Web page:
Urban communities tend to have older homes with electrical, heating, and other major systems that have not been updated in recent years. Older wood frame homes, generally concentrated in cities, pose a greater fire risk than newer suburban brick homes. The dense nature of housing patterns means that a fire on one property may damage a nearby property, leading insurers to avoid high concentrations of policies in a particular neighborhood. Theft rates are higher in many urban neighborhoods than in most suburban communities. Relatively lower valued dwellings in cities also make urban properties less profitable to insure. A recent insurance industry study of loss costs in eight major metropolitan areas between 1989 and 1994 found that the frequency of claims was 18 percent higher in cities than in the neighboring communities within five miles of the city boundaries; there were 124 claims per 1,000 insured homes in the cities compared to 105 claims in the surrounding communities. And the average claim was 20 percent higher in cities. Consequently, industry costs per insured home were 42 percent greater for urban than suburban policyholders (Insurance Research Council, 1997).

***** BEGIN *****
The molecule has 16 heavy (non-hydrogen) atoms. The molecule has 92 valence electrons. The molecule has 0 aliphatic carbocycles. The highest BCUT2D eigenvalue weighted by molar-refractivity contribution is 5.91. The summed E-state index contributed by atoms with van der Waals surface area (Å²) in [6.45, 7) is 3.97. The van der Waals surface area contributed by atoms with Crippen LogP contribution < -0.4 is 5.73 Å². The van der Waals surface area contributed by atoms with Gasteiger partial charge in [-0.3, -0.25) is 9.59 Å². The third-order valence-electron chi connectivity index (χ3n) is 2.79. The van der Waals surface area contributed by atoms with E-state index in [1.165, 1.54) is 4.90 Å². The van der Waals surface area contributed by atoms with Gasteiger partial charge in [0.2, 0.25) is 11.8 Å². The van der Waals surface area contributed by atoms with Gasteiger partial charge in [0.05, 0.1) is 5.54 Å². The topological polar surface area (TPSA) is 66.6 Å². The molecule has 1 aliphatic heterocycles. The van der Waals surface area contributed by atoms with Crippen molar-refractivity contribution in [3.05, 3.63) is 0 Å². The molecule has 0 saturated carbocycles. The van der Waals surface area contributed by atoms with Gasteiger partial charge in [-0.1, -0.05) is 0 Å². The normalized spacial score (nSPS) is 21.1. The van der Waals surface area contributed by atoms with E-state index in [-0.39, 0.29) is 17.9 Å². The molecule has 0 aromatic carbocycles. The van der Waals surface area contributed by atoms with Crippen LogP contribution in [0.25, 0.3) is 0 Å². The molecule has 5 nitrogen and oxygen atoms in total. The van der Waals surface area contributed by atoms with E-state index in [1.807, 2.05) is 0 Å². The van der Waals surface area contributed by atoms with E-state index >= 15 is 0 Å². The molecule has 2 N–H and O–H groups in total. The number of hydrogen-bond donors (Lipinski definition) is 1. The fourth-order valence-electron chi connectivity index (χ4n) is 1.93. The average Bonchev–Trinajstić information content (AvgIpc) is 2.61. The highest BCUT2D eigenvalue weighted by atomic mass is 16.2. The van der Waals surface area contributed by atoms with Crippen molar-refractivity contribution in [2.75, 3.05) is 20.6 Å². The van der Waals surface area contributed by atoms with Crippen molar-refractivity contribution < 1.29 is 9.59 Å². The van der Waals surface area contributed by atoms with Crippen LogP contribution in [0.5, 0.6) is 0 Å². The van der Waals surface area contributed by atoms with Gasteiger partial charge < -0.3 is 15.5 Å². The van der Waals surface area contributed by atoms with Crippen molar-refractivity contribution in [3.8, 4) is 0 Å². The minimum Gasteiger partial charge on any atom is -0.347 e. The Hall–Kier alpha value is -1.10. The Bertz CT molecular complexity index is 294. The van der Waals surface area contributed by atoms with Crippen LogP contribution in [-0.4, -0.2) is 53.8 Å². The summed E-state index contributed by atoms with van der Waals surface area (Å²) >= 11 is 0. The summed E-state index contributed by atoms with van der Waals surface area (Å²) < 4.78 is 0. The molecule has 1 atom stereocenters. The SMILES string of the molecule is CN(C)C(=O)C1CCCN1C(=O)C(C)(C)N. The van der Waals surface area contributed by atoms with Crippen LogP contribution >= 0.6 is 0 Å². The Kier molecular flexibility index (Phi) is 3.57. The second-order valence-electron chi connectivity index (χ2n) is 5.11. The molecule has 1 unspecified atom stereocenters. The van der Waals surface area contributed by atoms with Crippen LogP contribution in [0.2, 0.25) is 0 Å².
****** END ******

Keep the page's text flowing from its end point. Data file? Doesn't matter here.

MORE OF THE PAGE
But in addition to risk factors that may differ between some cities and suburbs in general, a host of other practices (discussed below) that are not based on risk adversely affect urban communities. Redlining of older urban neighborhoods, including practices of racial profiling and discrimination, exacerbate urban insurance availability and affordability problems. Compounding the racial effect is the fact that racial minorities tend to have lower incomes, live in lower-valued homes, and reside in cities (U.S. Bureau of the Census, 2002). The connection between property insurance practices and the fate of cities was captured by a federal advisory committee in 1968 which observed: